BRRRR private money question

9 Replies

Hello, how are private money lenders typically repaid for a BRRRR method transaction?

Example: our lender is providing us with $40,000 for the purchase.  How (term, rate etc.) would they typically be repaid if we plan on refi after 6-12mo seasoning?

Thank you,

Jeff

@Jeff Oberts it depends on the terms of the loan. You could make interest only payments until you refinance, and then pay the principal, or you can roll it all into the loan and you pay just one lump sum when you refinance. Every private loan is different, so its whatever you agree to

We usually pay 8-9 percent interest with no points. We pay each month but some do a lump sum payment.

Depends on the terms of the refinance.  Most banks doing the refinance will require a payoff of the original loan plus any additional fees / accrued interest / penalties.  The refinancing bank wants to be in first position.

Originally posted by @Frankie Woods :

Depends on the terms of the refinance.  Most banks doing the refinance will require a payoff of the original loan plus any additional fees / accrued interest / penalties.  The refinancing bank wants to be in first position.

Hi, can you please elaborate on this? Since the BRRRR strategy is to pull funds out in order to payoff the original lender... do you find it impossible to find a lender who will refi, in order to process that 'R' and move to the next 'R'? If no banks refi with an existing lien, how are investors using this strategy the way it is described on the webinars, podcasts, blogs, etc?

Thank you for your insight!

Originally posted by @Erin Elam :
Originally posted by @Frankie Woods:

Depends on the terms of the refinance.  Most banks doing the refinance will require a payoff of the original loan plus any additional fees / accrued interest / penalties.  The refinancing bank wants to be in first position.

Hi, can you please elaborate on this? Since the BRRRR strategy is to pull funds out in order to payoff the original lender... do you find it impossible to find a lender who will refi, in order to process that 'R' and move to the next 'R'? If no banks refi with an existing lien, how are investors using this strategy the way it is described on the webinars, podcasts, blogs, etc?

Thank you for your insight!

Sorry if this was misleading. it is fairly easy to find a lender to refi as long as you bought the property right. You can generally perform a no-cash out refi immediately upon closing. If you want to do a cash-out refi, you'll need to season the property for 6 - 12 months depending on the bank. The key aspect is buying the property at less than 75% ARV.

Originally posted by @Frankie Woods :
Originally posted by @Erin Elam:
Originally posted by @Frankie Woods:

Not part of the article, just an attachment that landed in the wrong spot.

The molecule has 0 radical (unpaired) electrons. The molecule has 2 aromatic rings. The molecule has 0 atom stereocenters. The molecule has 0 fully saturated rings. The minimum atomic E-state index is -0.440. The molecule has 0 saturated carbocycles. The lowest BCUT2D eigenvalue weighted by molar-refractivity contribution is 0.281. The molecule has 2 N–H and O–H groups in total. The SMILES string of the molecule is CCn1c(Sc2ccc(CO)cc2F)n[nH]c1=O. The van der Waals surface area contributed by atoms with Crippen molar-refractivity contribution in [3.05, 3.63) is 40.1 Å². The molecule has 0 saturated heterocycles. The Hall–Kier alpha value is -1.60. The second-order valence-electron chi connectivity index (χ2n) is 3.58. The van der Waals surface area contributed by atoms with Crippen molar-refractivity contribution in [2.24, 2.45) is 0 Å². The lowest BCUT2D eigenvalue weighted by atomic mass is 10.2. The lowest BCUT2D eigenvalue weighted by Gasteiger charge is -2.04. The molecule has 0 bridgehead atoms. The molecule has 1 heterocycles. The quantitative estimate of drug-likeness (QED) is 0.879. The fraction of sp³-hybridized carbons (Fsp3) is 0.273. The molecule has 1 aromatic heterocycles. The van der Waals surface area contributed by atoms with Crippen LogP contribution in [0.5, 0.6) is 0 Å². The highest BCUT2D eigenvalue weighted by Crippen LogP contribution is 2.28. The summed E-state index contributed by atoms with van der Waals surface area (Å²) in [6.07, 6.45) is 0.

Depends on the terms of the refinance.  Most banks doing the refinance will require a payoff of the original loan plus any additional fees / accrued interest / penalties.  The refinancing bank wants to be in first position.

Hi, can you please elaborate on this? Since the BRRRR strategy is to pull funds out in order to payoff the original lender... do you find it impossible to find a lender who will refi, in order to process that 'R' and move to the next 'R'? If no banks refi with an existing lien, how are investors using this strategy the way it is described on the webinars, podcasts, blogs, etc?

Thank you for your insight!

Sorry if this was misleading. it is fairly easy to find a lender to refi as long as you bought the property right. You can generally perform a no-cash out refi immediately upon closing. If you want to do a cash-out refi, you'll need to season the property for 6 - 12 months depending on the bank. The key aspect is buying the property at less than 75% ARV.

 Thank you Frankie! Would 'buying the property right' mean buying at the right price?

Originally posted by @Erin Elam :
Originally posted by @Frankie Woods:
Originally posted by @Erin Elam:
Originally posted by @Frankie Woods:

Depends on the terms of the refinance.  Most banks doing the refinance will require a payoff of the original loan plus any additional fees / accrued interest / penalties.  The refinancing bank wants to be in first position.

Hi, can you please elaborate on this? Since the BRRRR strategy is to pull funds out in order to payoff the original lender... do you find it impossible to find a lender who will refi, in order to process that 'R' and move to the next 'R'? If no banks refi with an existing lien, how are investors using this strategy the way it is described on the webinars, podcasts, blogs, etc?

Thank you for your insight!

Sorry if this was misleading. it is fairly easy to find a lender to refi as long as you bought the property right. You can generally perform a no-cash out refi immediately upon closing. If you want to do a cash-out refi, you'll need to season the property for 6 - 12 months depending on the bank. The key aspect is buying the property at less than 75% ARV.

 Thank you Frankie! Would 'buying the property right' mean buying at the right price?

 Anytime!  And yes, most banks will want 70 - 80% Loan-to-Value for investment properties.  Therefore, if you want to get cash out of the property during the refinance, you're all in costs (e.g., purchase price, closing costs, rehab) must come in below that.